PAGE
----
Employment law in the UK has been significantly influenced by EU law. Whilst not all employment laws come from the EU (e.g. unfair dismissal and national minimum wage), a large proportion does.
- It is impossible at this stage to predict how the employment laws will be affected by Brexit and it will largely depend on the negotiations that will follow once Article 50 has been invoked.
- The UK could decide to create a new form of relationship with Europe that may allow them to move away completely from the EU social and employment policies but this comes with significant risk, would take a number of years to put into effect and would be very costly. It is unlikely that all employment rights from the EU would be withdrawn or significantly changed however the areas at risk that could be affected and changed include discrimination rights, collective consultation obligations, transfer of undertakings (TUPE), family friendly rights, Working Time Regulations and duties to Agency Workers.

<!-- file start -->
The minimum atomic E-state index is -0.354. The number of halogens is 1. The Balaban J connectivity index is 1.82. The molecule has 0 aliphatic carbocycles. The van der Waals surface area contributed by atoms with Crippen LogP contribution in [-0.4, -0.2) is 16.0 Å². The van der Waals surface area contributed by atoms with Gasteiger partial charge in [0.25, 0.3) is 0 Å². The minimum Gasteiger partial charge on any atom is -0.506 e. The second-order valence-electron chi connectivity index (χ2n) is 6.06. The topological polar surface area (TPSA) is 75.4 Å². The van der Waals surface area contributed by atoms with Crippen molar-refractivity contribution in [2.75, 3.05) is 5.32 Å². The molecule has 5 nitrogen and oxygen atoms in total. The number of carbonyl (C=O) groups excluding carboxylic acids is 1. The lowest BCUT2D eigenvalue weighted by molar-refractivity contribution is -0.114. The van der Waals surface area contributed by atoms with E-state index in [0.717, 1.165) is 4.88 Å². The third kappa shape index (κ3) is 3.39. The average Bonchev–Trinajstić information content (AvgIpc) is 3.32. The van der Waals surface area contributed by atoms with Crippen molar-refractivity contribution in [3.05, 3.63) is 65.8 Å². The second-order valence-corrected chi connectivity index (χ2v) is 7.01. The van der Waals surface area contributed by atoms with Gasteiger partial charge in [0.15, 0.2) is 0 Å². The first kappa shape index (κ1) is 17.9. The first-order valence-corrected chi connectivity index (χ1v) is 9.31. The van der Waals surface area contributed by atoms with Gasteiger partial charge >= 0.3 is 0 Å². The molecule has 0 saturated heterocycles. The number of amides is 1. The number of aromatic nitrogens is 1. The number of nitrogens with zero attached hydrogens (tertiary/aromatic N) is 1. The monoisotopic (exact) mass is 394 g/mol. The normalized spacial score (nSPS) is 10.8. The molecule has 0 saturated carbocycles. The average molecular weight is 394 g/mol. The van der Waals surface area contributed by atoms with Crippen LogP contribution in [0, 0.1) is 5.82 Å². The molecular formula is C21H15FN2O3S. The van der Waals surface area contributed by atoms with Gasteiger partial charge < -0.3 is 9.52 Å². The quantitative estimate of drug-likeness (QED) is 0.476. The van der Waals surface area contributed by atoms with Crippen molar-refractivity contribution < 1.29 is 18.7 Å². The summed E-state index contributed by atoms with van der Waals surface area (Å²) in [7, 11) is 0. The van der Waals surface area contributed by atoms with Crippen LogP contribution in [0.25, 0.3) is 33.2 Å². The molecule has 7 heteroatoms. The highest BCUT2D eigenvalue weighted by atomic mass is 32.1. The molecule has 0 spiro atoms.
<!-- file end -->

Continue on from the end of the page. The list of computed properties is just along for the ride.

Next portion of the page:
- It has been suggested that the UK could follow a relationship based on either the Norwegian or Swiss models. If the UK decides to follow the Norwegian model and become part of EFTA and the EEA it would remain subject to most aspects of UK EU social and employment policy. If the UK decide to follow this model, the impact on employment law is expected to be minimal. Following the Swiss model would also require the UK to adhere to EU employment laws.